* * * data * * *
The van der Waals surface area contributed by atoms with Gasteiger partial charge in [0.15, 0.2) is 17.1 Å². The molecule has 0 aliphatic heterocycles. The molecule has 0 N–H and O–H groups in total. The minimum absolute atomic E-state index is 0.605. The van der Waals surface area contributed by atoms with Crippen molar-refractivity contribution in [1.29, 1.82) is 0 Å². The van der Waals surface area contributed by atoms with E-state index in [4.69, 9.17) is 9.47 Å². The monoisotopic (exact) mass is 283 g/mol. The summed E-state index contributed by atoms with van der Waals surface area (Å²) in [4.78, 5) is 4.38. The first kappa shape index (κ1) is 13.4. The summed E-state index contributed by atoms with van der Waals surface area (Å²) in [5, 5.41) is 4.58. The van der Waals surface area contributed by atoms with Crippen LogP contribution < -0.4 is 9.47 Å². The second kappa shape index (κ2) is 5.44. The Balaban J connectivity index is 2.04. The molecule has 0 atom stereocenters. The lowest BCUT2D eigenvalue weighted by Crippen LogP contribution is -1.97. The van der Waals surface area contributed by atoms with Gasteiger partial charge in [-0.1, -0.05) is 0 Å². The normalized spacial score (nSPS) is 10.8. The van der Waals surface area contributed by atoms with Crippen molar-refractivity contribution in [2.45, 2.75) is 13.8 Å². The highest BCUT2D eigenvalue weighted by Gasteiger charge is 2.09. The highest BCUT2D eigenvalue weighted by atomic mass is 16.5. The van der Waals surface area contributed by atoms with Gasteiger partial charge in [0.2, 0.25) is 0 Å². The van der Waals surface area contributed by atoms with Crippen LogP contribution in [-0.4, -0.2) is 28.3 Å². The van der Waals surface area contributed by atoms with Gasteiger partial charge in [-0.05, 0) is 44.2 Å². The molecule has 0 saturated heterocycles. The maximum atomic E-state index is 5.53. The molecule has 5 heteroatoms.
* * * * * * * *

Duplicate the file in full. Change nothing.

The van der Waals surface area contributed by atoms with Gasteiger partial charge in [0.15, 0.2) is 17.1 Å². The molecule has 0 aliphatic heterocycles. The molecule has 0 N–H and O–H groups in total. The minimum absolute atomic E-state index is 0.605. The van der Waals surface area contributed by atoms with Crippen molar-refractivity contribution in [1.29, 1.82) is 0 Å². The van der Waals surface area contributed by atoms with E-state index in [4.69, 9.17) is 9.47 Å². The monoisotopic (exact) mass is 283 g/mol. The summed E-state index contributed by atoms with van der Waals surface area (Å²) in [4.78, 5) is 4.38. The first kappa shape index (κ1) is 13.4. The summed E-state index contributed by atoms with van der Waals surface area (Å²) in [5, 5.41) is 4.58. The van der Waals surface area contributed by atoms with Crippen LogP contribution < -0.4 is 9.47 Å². The second kappa shape index (κ2) is 5.44. The Balaban J connectivity index is 2.04. The molecule has 0 atom stereocenters. The lowest BCUT2D eigenvalue weighted by Crippen LogP contribution is -1.97. The van der Waals surface area contributed by atoms with Gasteiger partial charge in [-0.1, -0.05) is 0 Å². The normalized spacial score (nSPS) is 10.8. The van der Waals surface area contributed by atoms with Crippen molar-refractivity contribution in [2.45, 2.75) is 13.8 Å². The highest BCUT2D eigenvalue weighted by Gasteiger charge is 2.09. The highest BCUT2D eigenvalue weighted by atomic mass is 16.5. The van der Waals surface area contributed by atoms with Gasteiger partial charge in [0.2, 0.25) is 0 Å². The van der Waals surface area contributed by atoms with Crippen LogP contribution in [-0.4, -0.2) is 28.3 Å². The van der Waals surface area contributed by atoms with Gasteiger partial charge in [-0.05, 0) is 44.2 Å². The molecule has 0 saturated heterocycles. The maximum atomic E-state index is 5.53. The molecule has 5 heteroatoms.